Originally posted on for Huffington Post.
Seed Food and Wine Festival brings five days of plant-based party to Miami November 18 through 22. My pick for most yummy event — a special dinner cheffed by crazy sexy Chad Sarno.
Kale-Crazy With Chad Sarno
His young daughter AJ does too, possibly because Daddy turned her on to green smoothies when she was a toddler. His secret? Giving them to her “in a dark sippy cup. It works for adults, too.”
Sarno, chef and culinary educator for Whole Foods’ Health Starts Here program is on a mission to “share information and culinary knowledge about helping people take control of their health.” The easiest way to do that? “Get in your greens every day — steamed, sauteed, or in a salad or smoothie. They’re incredibly versatile.” Not to mention incredibly good for you. Kale, chard, spinach and other leafy greens are motherlodes of calcium, antioxidants and vitamins.
Good health and good food are intertwined for Austin-based Sarno. He comes from a gregarious, Italian cooking-obsessed family, but grew up as an asthmatic kid who spent much of his childhood sucking on inhalers and “going in and out of hospitals.”
When he was in high school, a family friend told him a dairy-free diet might help relieve his symptoms. Sarno stopped eating dairy, “and in six months, I was off all my inhalers. A healthy diet can affect your health — who’d a’ thunk, right?” Sarno laughs. “I say I was blessed with asthma because I don’t know if I’d have found a healthier path without it.”
He and longtime Crazy Sexy friend Kris Carr, the gorgeous cancer survivor, bonded over their passion for “a clean plant-based diet,” but more than that, they bonded over grandmothers. “Our greatest culinary influence was our grandmas. We connected on that.”
Sarno dedicated “Crazy Sexy Kitchen” to his Nana, who loved bustling around the kitchen, “cooking, feeding everyone around her.” But she also suffered serious diet-related health issues. “My Nana passed away while I was writing the book,” he says, softly.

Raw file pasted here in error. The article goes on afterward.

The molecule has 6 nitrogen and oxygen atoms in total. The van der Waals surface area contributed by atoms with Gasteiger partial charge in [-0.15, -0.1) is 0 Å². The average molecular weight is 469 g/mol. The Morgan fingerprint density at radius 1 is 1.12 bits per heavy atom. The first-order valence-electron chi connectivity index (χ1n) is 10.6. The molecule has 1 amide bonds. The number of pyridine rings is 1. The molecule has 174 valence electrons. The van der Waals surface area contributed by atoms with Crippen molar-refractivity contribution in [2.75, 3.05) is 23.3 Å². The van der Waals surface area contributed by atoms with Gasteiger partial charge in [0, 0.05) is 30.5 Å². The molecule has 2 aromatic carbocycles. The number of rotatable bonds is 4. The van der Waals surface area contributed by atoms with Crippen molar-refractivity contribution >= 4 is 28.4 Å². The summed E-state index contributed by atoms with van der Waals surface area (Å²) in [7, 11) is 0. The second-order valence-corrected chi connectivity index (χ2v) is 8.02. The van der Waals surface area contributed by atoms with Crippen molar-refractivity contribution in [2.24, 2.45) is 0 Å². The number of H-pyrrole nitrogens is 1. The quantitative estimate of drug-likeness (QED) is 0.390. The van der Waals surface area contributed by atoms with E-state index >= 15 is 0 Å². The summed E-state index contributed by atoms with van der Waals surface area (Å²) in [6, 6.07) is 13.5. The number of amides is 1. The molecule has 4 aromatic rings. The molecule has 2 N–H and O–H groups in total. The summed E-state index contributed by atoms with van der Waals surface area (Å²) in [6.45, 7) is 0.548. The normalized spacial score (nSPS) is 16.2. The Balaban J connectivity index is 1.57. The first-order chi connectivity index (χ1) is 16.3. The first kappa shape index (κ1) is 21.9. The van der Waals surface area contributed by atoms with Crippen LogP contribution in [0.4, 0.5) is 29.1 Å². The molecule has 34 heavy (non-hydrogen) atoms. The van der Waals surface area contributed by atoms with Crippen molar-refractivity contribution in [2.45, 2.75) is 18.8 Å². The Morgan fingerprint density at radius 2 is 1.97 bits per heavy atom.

So don’t tell Sarno it’s too hard to move towards a more plant-based diet. “There’s no excuses.” From cookbooks to videos, “There’s a flood of knowledge, so many options, so much innovation.” At Natural Products Expo West, the number of companies working with “raw foods, whole foods and ancient grains just blew me away. It’s become more appreciated from a culinary angle as well.” Thanks, in part, to Sarno himself, who created stellar raw vegan dishes at Saf in London, Istanbul and Munich.
What he advocates, though, is empowering people with basic kitchen smarts. “Shop in bulk. Buy seasonal. Buy local. Simple scratch cooking. When you’re working with bold, fresh flavors, making clean vegetarian food, eating real food, you can’t go wrong.”
It’s the kind of cooking he does with his daughter. “Getting her involved in the process has been amazing. I’ll say, ‘We’re going to make fresh pasta and sauce today,’ and we’ll go to the farmers market and get purple carrots and cherry tomatoes for marinara. She loves it.” So does Sarno. He makes his Nana’s recipe. “I used to ask, ‘Nana, what’s in this? What’s in that?’ She’d always say, ‘The greatest ingredient is love.'”
For Sarno, greens are a very close second. “I just eat what makes me feel good,” he says. “I’m not saying I never eat a vegan sloppy joe, but I’m still going to have greens.”